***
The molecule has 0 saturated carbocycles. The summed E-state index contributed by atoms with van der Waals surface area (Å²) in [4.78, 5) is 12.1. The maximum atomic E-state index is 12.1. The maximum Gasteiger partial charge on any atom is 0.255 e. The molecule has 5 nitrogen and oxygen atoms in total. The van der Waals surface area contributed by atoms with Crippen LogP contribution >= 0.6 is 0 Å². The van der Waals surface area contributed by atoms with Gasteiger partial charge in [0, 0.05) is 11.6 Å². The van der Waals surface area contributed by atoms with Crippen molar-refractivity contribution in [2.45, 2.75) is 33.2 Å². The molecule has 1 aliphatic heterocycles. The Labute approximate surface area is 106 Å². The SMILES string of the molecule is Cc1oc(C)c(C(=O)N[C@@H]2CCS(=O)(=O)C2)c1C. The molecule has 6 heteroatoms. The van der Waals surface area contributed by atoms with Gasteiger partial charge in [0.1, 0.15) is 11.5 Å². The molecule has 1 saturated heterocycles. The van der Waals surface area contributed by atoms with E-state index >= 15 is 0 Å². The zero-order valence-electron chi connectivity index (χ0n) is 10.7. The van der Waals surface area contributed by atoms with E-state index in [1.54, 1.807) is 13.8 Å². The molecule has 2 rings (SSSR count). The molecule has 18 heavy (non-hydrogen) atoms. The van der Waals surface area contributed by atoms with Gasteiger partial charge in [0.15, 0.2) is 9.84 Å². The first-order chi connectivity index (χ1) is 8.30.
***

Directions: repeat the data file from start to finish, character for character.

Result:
The molecule has 0 saturated carbocycles. The summed E-state index contributed by atoms with van der Waals surface area (Å²) in [4.78, 5) is 12.1. The maximum atomic E-state index is 12.1. The maximum Gasteiger partial charge on any atom is 0.255 e. The molecule has 5 nitrogen and oxygen atoms in total. The van der Waals surface area contributed by atoms with Crippen LogP contribution >= 0.6 is 0 Å². The van der Waals surface area contributed by atoms with Gasteiger partial charge in [0, 0.05) is 11.6 Å². The van der Waals surface area contributed by atoms with Crippen molar-refractivity contribution in [2.45, 2.75) is 33.2 Å². The molecule has 1 aliphatic heterocycles. The Labute approximate surface area is 106 Å². The SMILES string of the molecule is Cc1oc(C)c(C(=O)N[C@@H]2CCS(=O)(=O)C2)c1C. The molecule has 6 heteroatoms. The van der Waals surface area contributed by atoms with Gasteiger partial charge in [0.1, 0.15) is 11.5 Å². The molecule has 1 saturated heterocycles. The van der Waals surface area contributed by atoms with E-state index >= 15 is 0 Å². The zero-order valence-electron chi connectivity index (χ0n) is 10.7. The van der Waals surface area contributed by atoms with E-state index in [1.54, 1.807) is 13.8 Å². The molecule has 2 rings (SSSR count). The molecule has 18 heavy (non-hydrogen) atoms. The van der Waals surface area contributed by atoms with Gasteiger partial charge in [0.15, 0.2) is 9.84 Å². The first-order chi connectivity index (χ1) is 8.30.